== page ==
6. Jazzy!!!! I apologize for posting non pertinent to thread content but I really do need to hear from you. I’m not as Pistoff as I once was so killed JP off on LV but I think he’s still on YT. And my Welsh friend, PLEASE let me hear from you at your earliest possible convenience. I’ve become involved in a project that might well need some solar panels but will have to save the details for a more private communication. Please send me an email and let me know how you’re doing. SO much has happened since the last time we talked I think you’ll be glad I’m finally in a good position to really live my life. Best Regards from Tucson, Damon

    Damon (JusticePistoff)

    June 28, 2009 at 5:42 pm

    • Damon, if you can see this, contact me. I didn’t get your new contact info after the last mail you sent me.

      Jazzroc, do you have JusticePistoff’s current contact details?

      Hope to hear from both, allthough Damon seems to have totally vanished 😦

      Thank you.


      February 12, 2012 at 9:22 pm

      • I’m sorry Marius. Damon wrote me a brief missive a year ago saying he would fill in the details later, but never wrote again.


        February 12, 2012 at 9:34 pm

  7. Hi there,
    I’m trying to figure out your position. Do you believe in peak oil and permaculture, etc. the end of the industrialized world? And just don’t believe in chemtrails? I can’t tell.

    Kathleen Courian-Sanchez

    September 30, 2012 at 5:07 pm

    • There’s a bit of a jump there – “the end of the industrialized world” seems a bit further away to me than it does to you, I suggest.
      Fossil fuel deposits become predictable once the overlying geology and previous geological history is understood. From that understanding we know that peak oil has passed.
      Permaculture is a method of maximizing ecological MASS which has the byproduct of feeding Man. It is based on a more holistic understanding of Nature.
      No trail ever shown and claimed to be a “chemtrail” can be such a thing if a GAP is visible between engine and trail. (It always is). That “gap” may only be occupied by hot gases (carbon dioxide and nitrogen) and steam, all of which are INVISIBLE. There is NO case or state whereby a metal may be invisible within such an exhaust column, or anywhere else.
      I don’t believe in belief.


      October 1, 2012 at 12:21 am

      • lol how you are a ‘scientist’ and then you go engage water vapour – (blethering) – thank you sir 🙂


        October 29, 2015 at 10:19 pm

      • Thanks, Theresa, I see that water vapour has grabbed your attention.
        Water has more unusual properties than most people imagine. That is why people with a poor imagination and attention to detail can be persuaded by the childish and fallacious argument that people are poisoning their atmosphere with (mythical) chemtrails. I feel sure you will correct this errant persuasion which you apparently possess with a burst of fresh scientific research INTO WATER in the near future.
        I recommend additionally that you learn about the properties of the planet you are standing on, and maybe make an appreciable study of gas turbine engines, especially the precise nature and amounts of their exhaust constituents.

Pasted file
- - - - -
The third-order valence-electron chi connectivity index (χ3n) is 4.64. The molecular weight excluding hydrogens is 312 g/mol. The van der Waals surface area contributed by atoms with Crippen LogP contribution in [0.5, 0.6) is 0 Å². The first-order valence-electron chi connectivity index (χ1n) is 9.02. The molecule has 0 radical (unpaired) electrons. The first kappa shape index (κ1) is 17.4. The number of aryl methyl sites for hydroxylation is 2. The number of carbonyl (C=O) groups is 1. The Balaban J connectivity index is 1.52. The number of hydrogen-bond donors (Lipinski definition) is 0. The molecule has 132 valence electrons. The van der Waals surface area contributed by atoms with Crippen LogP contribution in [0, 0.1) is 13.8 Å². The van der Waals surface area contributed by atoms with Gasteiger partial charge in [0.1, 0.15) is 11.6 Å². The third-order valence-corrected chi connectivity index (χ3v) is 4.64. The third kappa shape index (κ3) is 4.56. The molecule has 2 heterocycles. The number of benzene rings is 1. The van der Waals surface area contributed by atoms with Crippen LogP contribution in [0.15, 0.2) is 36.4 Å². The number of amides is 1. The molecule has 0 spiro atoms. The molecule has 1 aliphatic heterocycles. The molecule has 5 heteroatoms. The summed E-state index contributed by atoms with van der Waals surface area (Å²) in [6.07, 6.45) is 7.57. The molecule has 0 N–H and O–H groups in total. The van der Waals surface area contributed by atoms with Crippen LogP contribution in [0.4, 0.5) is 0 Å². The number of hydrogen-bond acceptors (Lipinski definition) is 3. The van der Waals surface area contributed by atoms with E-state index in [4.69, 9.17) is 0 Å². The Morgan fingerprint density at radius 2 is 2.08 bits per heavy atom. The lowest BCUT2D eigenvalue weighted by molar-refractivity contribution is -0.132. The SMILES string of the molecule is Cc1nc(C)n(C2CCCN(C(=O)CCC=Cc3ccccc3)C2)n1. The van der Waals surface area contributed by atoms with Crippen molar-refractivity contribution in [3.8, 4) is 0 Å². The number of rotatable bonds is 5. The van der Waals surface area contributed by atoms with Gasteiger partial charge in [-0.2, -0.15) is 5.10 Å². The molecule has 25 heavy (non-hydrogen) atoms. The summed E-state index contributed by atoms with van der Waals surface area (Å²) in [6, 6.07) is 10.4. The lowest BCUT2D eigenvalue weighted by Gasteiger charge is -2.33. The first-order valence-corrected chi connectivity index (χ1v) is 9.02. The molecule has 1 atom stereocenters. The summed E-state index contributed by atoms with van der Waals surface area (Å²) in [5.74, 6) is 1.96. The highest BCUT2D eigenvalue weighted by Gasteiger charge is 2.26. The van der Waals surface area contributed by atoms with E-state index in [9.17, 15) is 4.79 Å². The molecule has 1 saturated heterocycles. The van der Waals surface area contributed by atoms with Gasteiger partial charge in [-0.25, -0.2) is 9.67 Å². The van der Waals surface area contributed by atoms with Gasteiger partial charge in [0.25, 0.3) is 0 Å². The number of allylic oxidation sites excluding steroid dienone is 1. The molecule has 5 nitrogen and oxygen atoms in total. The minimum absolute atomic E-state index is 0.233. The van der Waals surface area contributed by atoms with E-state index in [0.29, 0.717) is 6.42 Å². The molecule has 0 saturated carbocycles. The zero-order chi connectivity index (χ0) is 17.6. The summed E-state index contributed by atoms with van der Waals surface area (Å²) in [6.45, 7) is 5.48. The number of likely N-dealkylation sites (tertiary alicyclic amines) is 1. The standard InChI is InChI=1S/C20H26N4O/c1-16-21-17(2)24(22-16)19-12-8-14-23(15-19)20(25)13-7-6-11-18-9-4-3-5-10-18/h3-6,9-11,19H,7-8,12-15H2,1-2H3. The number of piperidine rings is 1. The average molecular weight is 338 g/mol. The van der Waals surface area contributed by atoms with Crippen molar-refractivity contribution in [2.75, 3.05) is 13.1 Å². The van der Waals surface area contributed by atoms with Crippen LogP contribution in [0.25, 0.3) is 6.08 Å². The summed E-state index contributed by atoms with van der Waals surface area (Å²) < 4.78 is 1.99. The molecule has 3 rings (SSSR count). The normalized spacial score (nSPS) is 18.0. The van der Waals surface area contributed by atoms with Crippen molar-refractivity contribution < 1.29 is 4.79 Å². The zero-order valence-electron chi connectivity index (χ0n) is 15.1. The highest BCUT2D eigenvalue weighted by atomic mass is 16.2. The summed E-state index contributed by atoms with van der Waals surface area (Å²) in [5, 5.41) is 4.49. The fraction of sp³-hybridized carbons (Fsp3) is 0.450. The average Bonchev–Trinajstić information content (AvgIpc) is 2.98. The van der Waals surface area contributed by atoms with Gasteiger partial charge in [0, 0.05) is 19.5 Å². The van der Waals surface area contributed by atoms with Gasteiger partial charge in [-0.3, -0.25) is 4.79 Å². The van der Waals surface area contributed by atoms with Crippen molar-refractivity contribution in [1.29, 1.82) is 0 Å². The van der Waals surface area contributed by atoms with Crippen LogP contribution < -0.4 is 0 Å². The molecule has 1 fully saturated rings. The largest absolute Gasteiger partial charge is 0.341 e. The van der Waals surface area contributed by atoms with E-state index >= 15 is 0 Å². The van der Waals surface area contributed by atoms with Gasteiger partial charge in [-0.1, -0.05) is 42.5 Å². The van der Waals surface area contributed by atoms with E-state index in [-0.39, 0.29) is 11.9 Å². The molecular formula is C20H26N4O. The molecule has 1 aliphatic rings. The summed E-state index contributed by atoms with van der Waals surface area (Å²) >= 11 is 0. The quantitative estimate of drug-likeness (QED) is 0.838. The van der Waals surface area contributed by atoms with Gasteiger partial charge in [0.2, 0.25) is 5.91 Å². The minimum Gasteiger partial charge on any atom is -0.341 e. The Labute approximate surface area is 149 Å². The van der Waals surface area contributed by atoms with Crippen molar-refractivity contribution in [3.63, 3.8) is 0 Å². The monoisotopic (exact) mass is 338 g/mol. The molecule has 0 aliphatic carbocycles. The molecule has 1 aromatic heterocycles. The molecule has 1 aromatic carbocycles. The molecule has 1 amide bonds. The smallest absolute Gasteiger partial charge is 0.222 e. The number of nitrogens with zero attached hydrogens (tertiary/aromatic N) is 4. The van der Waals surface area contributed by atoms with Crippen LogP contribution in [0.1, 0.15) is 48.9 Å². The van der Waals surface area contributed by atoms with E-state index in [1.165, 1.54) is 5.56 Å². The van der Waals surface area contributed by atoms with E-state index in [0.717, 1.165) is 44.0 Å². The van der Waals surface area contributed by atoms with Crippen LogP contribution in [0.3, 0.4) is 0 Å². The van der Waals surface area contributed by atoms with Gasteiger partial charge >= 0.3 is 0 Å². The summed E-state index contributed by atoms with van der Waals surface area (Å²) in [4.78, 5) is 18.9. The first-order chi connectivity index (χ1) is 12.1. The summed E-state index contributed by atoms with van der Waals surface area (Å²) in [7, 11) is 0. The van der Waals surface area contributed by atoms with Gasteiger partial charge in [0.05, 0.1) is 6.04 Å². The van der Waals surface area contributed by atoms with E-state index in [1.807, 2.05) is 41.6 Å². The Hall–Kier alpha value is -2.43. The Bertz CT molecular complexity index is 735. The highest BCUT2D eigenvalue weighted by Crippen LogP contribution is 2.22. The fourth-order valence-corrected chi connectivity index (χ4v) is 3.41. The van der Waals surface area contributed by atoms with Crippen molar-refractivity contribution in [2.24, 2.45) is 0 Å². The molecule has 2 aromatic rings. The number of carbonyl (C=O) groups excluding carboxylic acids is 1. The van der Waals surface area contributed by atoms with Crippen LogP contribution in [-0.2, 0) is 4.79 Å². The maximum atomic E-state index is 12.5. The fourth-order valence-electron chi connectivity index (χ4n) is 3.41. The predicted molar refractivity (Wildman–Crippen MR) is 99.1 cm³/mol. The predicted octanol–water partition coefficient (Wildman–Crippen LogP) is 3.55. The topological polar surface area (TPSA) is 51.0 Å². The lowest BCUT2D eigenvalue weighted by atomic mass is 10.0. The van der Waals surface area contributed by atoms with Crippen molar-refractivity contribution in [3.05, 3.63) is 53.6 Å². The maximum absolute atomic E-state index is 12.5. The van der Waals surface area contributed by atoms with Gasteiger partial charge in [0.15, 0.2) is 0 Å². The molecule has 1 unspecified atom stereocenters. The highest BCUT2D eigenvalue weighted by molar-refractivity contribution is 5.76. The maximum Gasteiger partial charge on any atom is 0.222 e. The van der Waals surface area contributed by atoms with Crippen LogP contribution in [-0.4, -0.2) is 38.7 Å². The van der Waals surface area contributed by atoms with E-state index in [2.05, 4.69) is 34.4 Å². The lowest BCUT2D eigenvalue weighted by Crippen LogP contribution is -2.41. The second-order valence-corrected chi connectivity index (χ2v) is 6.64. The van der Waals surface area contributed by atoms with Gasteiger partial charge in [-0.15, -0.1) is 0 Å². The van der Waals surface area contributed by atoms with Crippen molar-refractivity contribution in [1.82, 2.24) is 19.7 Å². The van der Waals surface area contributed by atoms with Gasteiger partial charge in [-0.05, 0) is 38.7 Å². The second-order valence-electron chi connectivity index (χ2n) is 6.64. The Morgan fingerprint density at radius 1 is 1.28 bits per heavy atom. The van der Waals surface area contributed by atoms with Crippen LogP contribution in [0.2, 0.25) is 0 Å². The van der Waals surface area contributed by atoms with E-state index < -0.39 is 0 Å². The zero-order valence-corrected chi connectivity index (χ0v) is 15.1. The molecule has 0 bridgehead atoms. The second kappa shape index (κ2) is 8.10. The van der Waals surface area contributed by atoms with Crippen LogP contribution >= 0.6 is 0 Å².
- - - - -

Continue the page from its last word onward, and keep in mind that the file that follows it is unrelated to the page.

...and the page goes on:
Also, the cost of this website is FREE. If you wish to publish anything yourself, you only have to ask WordPress.


        October 30, 2015 at 12:26 pm

  8. Love the blog, I have done the same chemtrail debunking for years now. One of the problems is that the people you write to not only lack scientific knowledge, but quite often lack even the ability to properly comprehend most of what you write so you are sorta talking to a brick wall. Add the English cultural advantage in articulation and wit and most of what you say will go right over the head of many U.S. readers. The saying we use here in Texas is “You can’t fix stupid”

    One thing I have not seen mentioned is the study done on the effect of air travel that was conducted on 9/11 and the day after when all U.S. air traffic was grounded. It has been a while but if I remember correctly it was quite interesting data on the amount and effects from contrails on a continental scale collected that was quite hurriedly done when they got the opportunity to have a sky free of any air traffic and contrails.. It is only a single data point so of limited usefulness though.

    And thanks for the ethernet, did you work on 100 base T full duplex? That was the tipping point in networking that really made my career start, I developed the first commercial multi-player internet game on the back of it. A large scale wwii flight combat sim with hundreds of flying around is large scale air combat over the internet.


    September 26, 2013 at 6:37 am

    • The research team worked in the opposite room to mine at BICC Wood Green. I was imported in to design the package they put it in. They were very excited about it, and as they improved speed and stability the word would get about, and we would stand around a scope peering at a rounded square wave as words like “100 megabits/sec” were bandied about.
      So thank them, not me. I gave them a better package than the pencil-case they had in mind previously. They made 600,000.
      You are right about conspiracy theorists in general. These days you’ll find me at Metabunk. Thanks.


      September 26, 2013 at 8:12 am